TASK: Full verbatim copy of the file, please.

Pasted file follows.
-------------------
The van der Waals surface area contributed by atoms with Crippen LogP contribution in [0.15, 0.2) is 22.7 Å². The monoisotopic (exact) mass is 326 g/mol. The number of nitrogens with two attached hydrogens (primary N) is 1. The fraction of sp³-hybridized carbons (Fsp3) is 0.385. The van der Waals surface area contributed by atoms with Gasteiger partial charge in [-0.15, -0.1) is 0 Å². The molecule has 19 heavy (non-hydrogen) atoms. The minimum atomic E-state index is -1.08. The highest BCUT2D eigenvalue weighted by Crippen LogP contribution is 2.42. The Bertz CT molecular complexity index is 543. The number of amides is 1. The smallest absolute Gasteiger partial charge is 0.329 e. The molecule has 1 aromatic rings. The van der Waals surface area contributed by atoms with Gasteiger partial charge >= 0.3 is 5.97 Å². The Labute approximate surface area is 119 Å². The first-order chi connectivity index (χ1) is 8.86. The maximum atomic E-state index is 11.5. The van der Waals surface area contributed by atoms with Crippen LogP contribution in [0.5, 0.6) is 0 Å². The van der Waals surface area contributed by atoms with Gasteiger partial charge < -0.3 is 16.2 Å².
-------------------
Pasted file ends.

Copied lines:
The van der Waals surface area contributed by atoms with Crippen LogP contribution in [0.15, 0.2) is 22.7 Å². The monoisotopic (exact) mass is 326 g/mol. The number of nitrogens with two attached hydrogens (primary N) is 1. The fraction of sp³-hybridized carbons (Fsp3) is 0.385. The van der Waals surface area contributed by atoms with Gasteiger partial charge in [-0.15, -0.1) is 0 Å². The molecule has 19 heavy (non-hydrogen) atoms. The minimum atomic E-state index is -1.08. The highest BCUT2D eigenvalue weighted by Crippen LogP contribution is 2.42. The Bertz CT molecular complexity index is 543. The number of amides is 1. The smallest absolute Gasteiger partial charge is 0.329 e. The molecule has 1 aromatic rings. The van der Waals surface area contributed by atoms with Gasteiger partial charge >= 0.3 is 5.97 Å². The Labute approximate surface area is 119 Å². The first-order chi connectivity index (χ1) is 8.86. The maximum atomic E-state index is 11.5. The van der Waals surface area contributed by atoms with Crippen LogP contribution in [0.5, 0.6) is 0 Å². The van der Waals surface area contributed by atoms with Gasteiger partial charge < -0.3 is 16.2 Å².